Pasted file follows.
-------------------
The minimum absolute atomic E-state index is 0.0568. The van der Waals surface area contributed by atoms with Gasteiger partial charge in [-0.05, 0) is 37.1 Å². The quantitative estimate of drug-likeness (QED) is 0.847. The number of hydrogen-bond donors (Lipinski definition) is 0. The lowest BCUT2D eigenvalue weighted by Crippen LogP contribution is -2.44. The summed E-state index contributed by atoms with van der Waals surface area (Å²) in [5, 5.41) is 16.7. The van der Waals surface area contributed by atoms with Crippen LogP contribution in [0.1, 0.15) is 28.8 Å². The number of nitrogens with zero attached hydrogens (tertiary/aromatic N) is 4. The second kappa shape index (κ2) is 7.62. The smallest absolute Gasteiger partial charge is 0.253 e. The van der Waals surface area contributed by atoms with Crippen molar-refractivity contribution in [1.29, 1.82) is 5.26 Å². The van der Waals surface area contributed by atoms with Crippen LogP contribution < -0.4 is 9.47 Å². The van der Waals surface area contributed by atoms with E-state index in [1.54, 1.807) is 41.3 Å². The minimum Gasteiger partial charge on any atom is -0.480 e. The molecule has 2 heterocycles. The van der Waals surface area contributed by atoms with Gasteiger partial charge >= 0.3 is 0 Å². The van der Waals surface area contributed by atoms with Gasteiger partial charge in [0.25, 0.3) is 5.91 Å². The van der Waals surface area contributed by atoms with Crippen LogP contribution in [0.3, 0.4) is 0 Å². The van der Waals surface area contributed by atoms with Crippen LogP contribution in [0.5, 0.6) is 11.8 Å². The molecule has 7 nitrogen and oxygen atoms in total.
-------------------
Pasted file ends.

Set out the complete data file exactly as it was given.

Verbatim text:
The minimum absolute atomic E-state index is 0.0568. The van der Waals surface area contributed by atoms with Gasteiger partial charge in [-0.05, 0) is 37.1 Å². The quantitative estimate of drug-likeness (QED) is 0.847. The number of hydrogen-bond donors (Lipinski definition) is 0. The lowest BCUT2D eigenvalue weighted by Crippen LogP contribution is -2.44. The summed E-state index contributed by atoms with van der Waals surface area (Å²) in [5, 5.41) is 16.7. The van der Waals surface area contributed by atoms with Crippen LogP contribution in [0.1, 0.15) is 28.8 Å². The number of nitrogens with zero attached hydrogens (tertiary/aromatic N) is 4. The second kappa shape index (κ2) is 7.62. The smallest absolute Gasteiger partial charge is 0.253 e. The van der Waals surface area contributed by atoms with Crippen molar-refractivity contribution in [1.29, 1.82) is 5.26 Å². The van der Waals surface area contributed by atoms with Crippen LogP contribution < -0.4 is 9.47 Å². The van der Waals surface area contributed by atoms with E-state index in [1.54, 1.807) is 41.3 Å². The minimum Gasteiger partial charge on any atom is -0.480 e. The molecule has 2 heterocycles. The van der Waals surface area contributed by atoms with Gasteiger partial charge >= 0.3 is 0 Å². The van der Waals surface area contributed by atoms with Gasteiger partial charge in [0.25, 0.3) is 5.91 Å². The van der Waals surface area contributed by atoms with Crippen LogP contribution in [0.3, 0.4) is 0 Å². The van der Waals surface area contributed by atoms with Crippen LogP contribution in [0.5, 0.6) is 11.8 Å². The molecule has 7 nitrogen and oxygen atoms in total.